Agreeing to disagree may be easier said than done, graciously. What it should look like can bring increased disagreement, and soon trying to love, respect and accepting each other becomes increasingly challenging. May God’s grace guide our attempts to reflect his love.
Again, Tom, I go no further than Jesus on your further questioning, in the Sermon on the Mount. There is a ‘breaking point’ where there is a letting go of a relationship, when there is a disagreement (Matthew 18;15-20). Romans 1:24 spells it out explicitly when it says God ‘gave them over’.
I don’t think we can go beyond God in our love for other people when they continue to reject us. Yes it is heartbreaking to say the least. But I can’t imagine how much more God’s heart breaks when people reject Him, and plunge headlong further into sin.
Thank-you for discussing this very important subject. It’s a no brainer for me to treat those of the gay lifestyle with respect and love — this is what God would want. Afterall we are told to love our enemies (not that I consider them enemies).
I especially admire those who have same sex attraction and don’t act on their feelings. I would love more discussion on why marriage between a man and woman reflects God’s plan.
Hi JKB. The following is the Genesis account to which I ascribe as God’s plan. Genesis 2:18-24. It describes how the sexes came to be, why woman was created, and a “therefore” that provides the ongoing outcome of that event.
18 And the Lord God said, “It is not good that man should be alone; I will make him a helper comparable to him.” 19 Out of the ground the Lord God formed every beast of the field and every bird of the air, and brought them to Adam to see what he would call them. And whatever Adam called each living creature, that was its name. 20 So Adam gave names to all cattle, to the birds of the air, and to every beast of the field. But for Adam there was not found a helper comparable to him.
21 And the Lord God caused a deep sleep to fall on Adam, and he slept; and He took one of his ribs, and closed up the flesh in its place. 22 Then the rib which the Lord God had taken from man He made into a woman, and He brought her to the man.
23 And Adam said: “This is now bone of my bones And flesh of my flesh; She shall be called Woman, Because she was taken out of Man.”
24 Therefore a man shall leave his father and mother and be joined to his wife, and they shall become one flesh.
This scripture provides what God’s intent is in my mind. When in doubt, I return to what the truth is as expressed through scripture. This returns me to the bedrock when I am being swayed but the views of the world.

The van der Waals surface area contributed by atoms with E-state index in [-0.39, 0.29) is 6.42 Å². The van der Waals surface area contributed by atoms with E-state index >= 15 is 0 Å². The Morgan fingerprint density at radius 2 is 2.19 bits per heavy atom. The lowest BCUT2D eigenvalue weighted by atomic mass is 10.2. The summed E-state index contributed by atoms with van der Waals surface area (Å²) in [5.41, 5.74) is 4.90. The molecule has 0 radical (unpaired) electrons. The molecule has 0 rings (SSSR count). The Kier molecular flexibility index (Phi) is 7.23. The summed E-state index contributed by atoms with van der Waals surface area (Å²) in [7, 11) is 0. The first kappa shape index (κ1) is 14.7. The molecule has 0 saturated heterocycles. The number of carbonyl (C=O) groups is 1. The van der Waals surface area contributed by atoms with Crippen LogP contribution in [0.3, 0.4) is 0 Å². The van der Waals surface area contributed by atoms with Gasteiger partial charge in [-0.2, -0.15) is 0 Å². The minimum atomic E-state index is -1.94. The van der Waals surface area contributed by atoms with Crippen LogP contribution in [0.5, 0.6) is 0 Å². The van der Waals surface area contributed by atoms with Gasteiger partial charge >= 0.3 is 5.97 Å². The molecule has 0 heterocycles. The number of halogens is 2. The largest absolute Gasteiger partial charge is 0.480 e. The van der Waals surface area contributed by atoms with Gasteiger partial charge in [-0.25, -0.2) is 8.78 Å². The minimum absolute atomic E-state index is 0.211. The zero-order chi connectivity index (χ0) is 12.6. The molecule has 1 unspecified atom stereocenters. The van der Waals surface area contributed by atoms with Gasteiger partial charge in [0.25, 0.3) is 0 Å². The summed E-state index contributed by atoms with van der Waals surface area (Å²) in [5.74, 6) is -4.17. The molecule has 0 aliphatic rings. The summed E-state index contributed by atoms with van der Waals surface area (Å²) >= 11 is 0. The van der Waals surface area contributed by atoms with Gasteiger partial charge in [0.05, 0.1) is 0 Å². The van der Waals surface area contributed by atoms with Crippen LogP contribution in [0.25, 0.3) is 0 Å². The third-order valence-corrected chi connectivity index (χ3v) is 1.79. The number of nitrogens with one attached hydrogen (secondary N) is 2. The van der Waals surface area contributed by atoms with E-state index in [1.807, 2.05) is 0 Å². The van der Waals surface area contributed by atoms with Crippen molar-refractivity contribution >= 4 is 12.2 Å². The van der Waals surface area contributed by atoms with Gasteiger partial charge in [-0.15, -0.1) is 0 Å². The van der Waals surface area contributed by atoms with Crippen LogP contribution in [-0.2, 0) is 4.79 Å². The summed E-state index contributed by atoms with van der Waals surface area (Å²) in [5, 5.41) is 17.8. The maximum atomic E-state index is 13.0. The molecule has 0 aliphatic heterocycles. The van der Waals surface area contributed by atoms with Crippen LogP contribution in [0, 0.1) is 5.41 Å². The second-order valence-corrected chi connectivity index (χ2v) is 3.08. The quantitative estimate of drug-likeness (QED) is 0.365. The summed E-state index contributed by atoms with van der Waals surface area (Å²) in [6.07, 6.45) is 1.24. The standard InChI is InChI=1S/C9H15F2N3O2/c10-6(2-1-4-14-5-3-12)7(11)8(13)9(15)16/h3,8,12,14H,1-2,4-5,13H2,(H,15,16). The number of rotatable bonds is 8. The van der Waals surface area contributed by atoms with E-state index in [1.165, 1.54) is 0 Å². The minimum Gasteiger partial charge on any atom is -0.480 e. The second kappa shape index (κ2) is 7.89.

Of course, I have to believe that what the Bible says is truth. I have looked fairly carefully at this scripture and the subject of gender in the Bible. As much as man wants to rework scripture for their convenience, this verse is pretty foundational and can’t really be tinkered with. To me the reason why man and woman come together is to return to the oneness that originally existed, something not possible with the 2 of the same sex coming together. There is no “oneness” possible because the other half IS the opposite sex.
That’s a brief synopsis for what keeps me from acting on my feelings.
I love the scripture and I think it is one of the best opportunities God is using to show us his loving Character. But the bible is not equal with God and it´s not “Gods Word” in meaning of his personally spoken one to one word which is written down. It took thousands of years and many many God loving people who discussed, interpreted and prayed about many more different scriptures. Please, I absolutely don´t want to make the bible bad in any way. But there is a ranking. First God and his personal contact to us, than the bible which is pointing to him and his love. We often can´t take a sentence without interpreting it before the original context and culture. In my understanding of the scripture, the original meaning of Adam means man – human being. And this wonderful description of the creation tells us about a loving Abba who know, that his creation was made for community and the need of it to survive.
Eva was NOT (in my understanding and translation) a helper made for Adam. This is a typical and very patriarchal translation. It means more a needed complement to survive. It is much more than a “helping hand” – how derogative. Eva, women or in a greater context every our fellows around us are made as a rescue from our selfish self, from our isolation.
And because of this please don´t take sentences out of the whole meaning and make the bible small. It is much deeper than we will ever know. I think the meaning of this wonderful creation story is a description of Gods affection, love and supply for his creation. Not a construction-manual from IKEA how God created the different gender and who has wich task. Anyway, I think the greatest fulness of godly partnership comes from two people – who are centered with their needs, hopes and identity in God – an in the best case enjoy it grateful as woman and man.
I` am glad about reading that people more and more don´t damn other people because they are not the standard.
I´am sad about what the main context of this post seems to be instead of … and … It is – sorry – still full of discrimination.